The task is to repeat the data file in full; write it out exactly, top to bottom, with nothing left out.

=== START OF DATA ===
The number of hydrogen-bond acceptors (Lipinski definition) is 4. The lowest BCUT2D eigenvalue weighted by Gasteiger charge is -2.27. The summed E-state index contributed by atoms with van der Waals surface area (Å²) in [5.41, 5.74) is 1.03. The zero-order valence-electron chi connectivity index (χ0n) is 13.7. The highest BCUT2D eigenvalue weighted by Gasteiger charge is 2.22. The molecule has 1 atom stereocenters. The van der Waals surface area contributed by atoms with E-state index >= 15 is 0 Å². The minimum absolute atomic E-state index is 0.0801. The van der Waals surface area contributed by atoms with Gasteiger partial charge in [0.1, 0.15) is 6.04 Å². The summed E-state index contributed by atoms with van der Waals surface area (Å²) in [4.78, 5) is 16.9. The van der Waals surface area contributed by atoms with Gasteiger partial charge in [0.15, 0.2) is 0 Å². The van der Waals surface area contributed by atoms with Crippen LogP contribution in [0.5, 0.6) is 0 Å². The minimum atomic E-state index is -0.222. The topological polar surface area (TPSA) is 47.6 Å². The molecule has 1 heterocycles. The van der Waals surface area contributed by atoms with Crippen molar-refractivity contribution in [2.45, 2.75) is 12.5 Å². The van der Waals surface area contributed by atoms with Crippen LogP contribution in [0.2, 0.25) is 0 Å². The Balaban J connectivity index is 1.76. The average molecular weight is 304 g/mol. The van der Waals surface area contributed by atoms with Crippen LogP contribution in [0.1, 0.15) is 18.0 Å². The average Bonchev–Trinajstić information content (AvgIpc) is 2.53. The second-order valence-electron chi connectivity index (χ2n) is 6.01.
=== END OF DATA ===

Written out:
The number of hydrogen-bond acceptors (Lipinski definition) is 4. The lowest BCUT2D eigenvalue weighted by Gasteiger charge is -2.27. The summed E-state index contributed by atoms with van der Waals surface area (Å²) in [5.41, 5.74) is 1.03. The zero-order valence-electron chi connectivity index (χ0n) is 13.7. The highest BCUT2D eigenvalue weighted by Gasteiger charge is 2.22. The molecule has 1 atom stereocenters. The van der Waals surface area contributed by atoms with E-state index >= 15 is 0 Å². The minimum absolute atomic E-state index is 0.0801. The van der Waals surface area contributed by atoms with Gasteiger partial charge in [0.1, 0.15) is 6.04 Å². The summed E-state index contributed by atoms with van der Waals surface area (Å²) in [4.78, 5) is 16.9. The van der Waals surface area contributed by atoms with Gasteiger partial charge in [0.15, 0.2) is 0 Å². The van der Waals surface area contributed by atoms with Crippen LogP contribution in [0.5, 0.6) is 0 Å². The minimum atomic E-state index is -0.222. The topological polar surface area (TPSA) is 47.6 Å². The molecule has 1 heterocycles. The van der Waals surface area contributed by atoms with Crippen molar-refractivity contribution in [2.45, 2.75) is 12.5 Å². The van der Waals surface area contributed by atoms with Crippen LogP contribution in [0.2, 0.25) is 0 Å². The Balaban J connectivity index is 1.76. The average molecular weight is 304 g/mol. The van der Waals surface area contributed by atoms with Crippen LogP contribution in [0.1, 0.15) is 18.0 Å². The average Bonchev–Trinajstić information content (AvgIpc) is 2.53. The second-order valence-electron chi connectivity index (χ2n) is 6.01.